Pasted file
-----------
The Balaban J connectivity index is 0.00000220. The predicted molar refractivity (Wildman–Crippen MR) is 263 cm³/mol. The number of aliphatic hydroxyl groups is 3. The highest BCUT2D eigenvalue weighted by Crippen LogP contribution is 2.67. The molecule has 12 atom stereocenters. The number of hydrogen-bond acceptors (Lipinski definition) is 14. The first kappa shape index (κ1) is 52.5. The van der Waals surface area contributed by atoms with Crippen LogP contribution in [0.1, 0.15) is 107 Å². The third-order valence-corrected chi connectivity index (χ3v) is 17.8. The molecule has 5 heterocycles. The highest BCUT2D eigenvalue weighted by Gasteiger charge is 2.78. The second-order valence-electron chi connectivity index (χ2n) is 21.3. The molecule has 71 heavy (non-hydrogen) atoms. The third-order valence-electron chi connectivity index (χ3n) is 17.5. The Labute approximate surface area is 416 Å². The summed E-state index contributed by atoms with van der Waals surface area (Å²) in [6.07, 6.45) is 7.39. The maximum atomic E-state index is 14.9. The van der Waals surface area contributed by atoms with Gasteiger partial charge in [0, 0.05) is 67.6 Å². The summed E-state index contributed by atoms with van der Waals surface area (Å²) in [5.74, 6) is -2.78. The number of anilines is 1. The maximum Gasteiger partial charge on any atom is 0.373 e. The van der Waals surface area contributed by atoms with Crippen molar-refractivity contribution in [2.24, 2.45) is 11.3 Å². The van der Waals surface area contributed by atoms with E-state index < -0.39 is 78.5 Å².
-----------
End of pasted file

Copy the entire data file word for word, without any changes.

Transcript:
The Balaban J connectivity index is 0.00000220. The predicted molar refractivity (Wildman–Crippen MR) is 263 cm³/mol. The number of aliphatic hydroxyl groups is 3. The highest BCUT2D eigenvalue weighted by Crippen LogP contribution is 2.67. The molecule has 12 atom stereocenters. The number of hydrogen-bond acceptors (Lipinski definition) is 14. The first kappa shape index (κ1) is 52.5. The van der Waals surface area contributed by atoms with Crippen LogP contribution in [0.1, 0.15) is 107 Å². The third-order valence-corrected chi connectivity index (χ3v) is 17.8. The molecule has 5 heterocycles. The highest BCUT2D eigenvalue weighted by Gasteiger charge is 2.78. The second-order valence-electron chi connectivity index (χ2n) is 21.3. The molecule has 71 heavy (non-hydrogen) atoms. The third-order valence-electron chi connectivity index (χ3n) is 17.5. The Labute approximate surface area is 416 Å². The summed E-state index contributed by atoms with van der Waals surface area (Å²) in [6.07, 6.45) is 7.39. The maximum atomic E-state index is 14.9. The van der Waals surface area contributed by atoms with Gasteiger partial charge in [0, 0.05) is 67.6 Å². The summed E-state index contributed by atoms with van der Waals surface area (Å²) in [5.74, 6) is -2.78. The number of anilines is 1. The maximum Gasteiger partial charge on any atom is 0.373 e. The van der Waals surface area contributed by atoms with Crippen molar-refractivity contribution in [2.24, 2.45) is 11.3 Å². The van der Waals surface area contributed by atoms with E-state index < -0.39 is 78.5 Å².